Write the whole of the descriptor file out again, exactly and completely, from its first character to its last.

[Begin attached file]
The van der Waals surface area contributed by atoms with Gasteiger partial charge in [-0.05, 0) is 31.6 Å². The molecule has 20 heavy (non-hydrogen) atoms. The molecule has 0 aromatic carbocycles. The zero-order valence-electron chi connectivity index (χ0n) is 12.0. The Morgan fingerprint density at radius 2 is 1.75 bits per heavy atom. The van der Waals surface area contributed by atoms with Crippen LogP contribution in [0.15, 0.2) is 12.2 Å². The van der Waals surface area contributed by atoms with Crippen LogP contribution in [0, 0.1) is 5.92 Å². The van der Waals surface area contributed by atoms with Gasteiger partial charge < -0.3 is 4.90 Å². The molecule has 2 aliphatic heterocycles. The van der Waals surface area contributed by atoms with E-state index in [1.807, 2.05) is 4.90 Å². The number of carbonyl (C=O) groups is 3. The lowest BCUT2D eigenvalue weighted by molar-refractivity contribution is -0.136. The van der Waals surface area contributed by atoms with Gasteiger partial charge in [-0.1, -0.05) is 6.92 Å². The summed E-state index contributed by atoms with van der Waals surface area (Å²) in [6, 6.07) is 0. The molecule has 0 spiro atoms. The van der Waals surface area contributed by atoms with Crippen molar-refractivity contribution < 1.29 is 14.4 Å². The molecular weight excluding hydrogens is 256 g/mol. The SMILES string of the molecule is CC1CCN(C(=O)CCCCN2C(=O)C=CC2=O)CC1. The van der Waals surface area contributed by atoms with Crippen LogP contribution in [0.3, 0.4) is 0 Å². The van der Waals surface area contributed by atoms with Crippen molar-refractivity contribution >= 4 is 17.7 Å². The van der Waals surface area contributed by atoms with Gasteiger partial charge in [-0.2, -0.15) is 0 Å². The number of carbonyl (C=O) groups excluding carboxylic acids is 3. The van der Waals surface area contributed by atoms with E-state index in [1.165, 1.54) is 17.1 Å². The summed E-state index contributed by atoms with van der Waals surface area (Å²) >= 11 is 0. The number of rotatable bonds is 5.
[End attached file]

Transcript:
The van der Waals surface area contributed by atoms with Gasteiger partial charge in [-0.05, 0) is 31.6 Å². The molecule has 20 heavy (non-hydrogen) atoms. The molecule has 0 aromatic carbocycles. The zero-order valence-electron chi connectivity index (χ0n) is 12.0. The Morgan fingerprint density at radius 2 is 1.75 bits per heavy atom. The van der Waals surface area contributed by atoms with Crippen LogP contribution in [0.15, 0.2) is 12.2 Å². The van der Waals surface area contributed by atoms with Crippen LogP contribution in [0, 0.1) is 5.92 Å². The van der Waals surface area contributed by atoms with Gasteiger partial charge < -0.3 is 4.90 Å². The molecule has 2 aliphatic heterocycles. The van der Waals surface area contributed by atoms with E-state index in [1.807, 2.05) is 4.90 Å². The number of carbonyl (C=O) groups is 3. The lowest BCUT2D eigenvalue weighted by molar-refractivity contribution is -0.136. The van der Waals surface area contributed by atoms with Gasteiger partial charge in [-0.1, -0.05) is 6.92 Å². The summed E-state index contributed by atoms with van der Waals surface area (Å²) in [6, 6.07) is 0. The molecule has 0 spiro atoms. The van der Waals surface area contributed by atoms with Crippen molar-refractivity contribution < 1.29 is 14.4 Å². The molecular weight excluding hydrogens is 256 g/mol. The SMILES string of the molecule is CC1CCN(C(=O)CCCCN2C(=O)C=CC2=O)CC1. The van der Waals surface area contributed by atoms with Crippen LogP contribution in [0.3, 0.4) is 0 Å². The van der Waals surface area contributed by atoms with Crippen molar-refractivity contribution >= 4 is 17.7 Å². The van der Waals surface area contributed by atoms with Gasteiger partial charge in [-0.2, -0.15) is 0 Å². The number of carbonyl (C=O) groups excluding carboxylic acids is 3. The van der Waals surface area contributed by atoms with E-state index in [1.165, 1.54) is 17.1 Å². The summed E-state index contributed by atoms with van der Waals surface area (Å²) >= 11 is 0. The number of rotatable bonds is 5.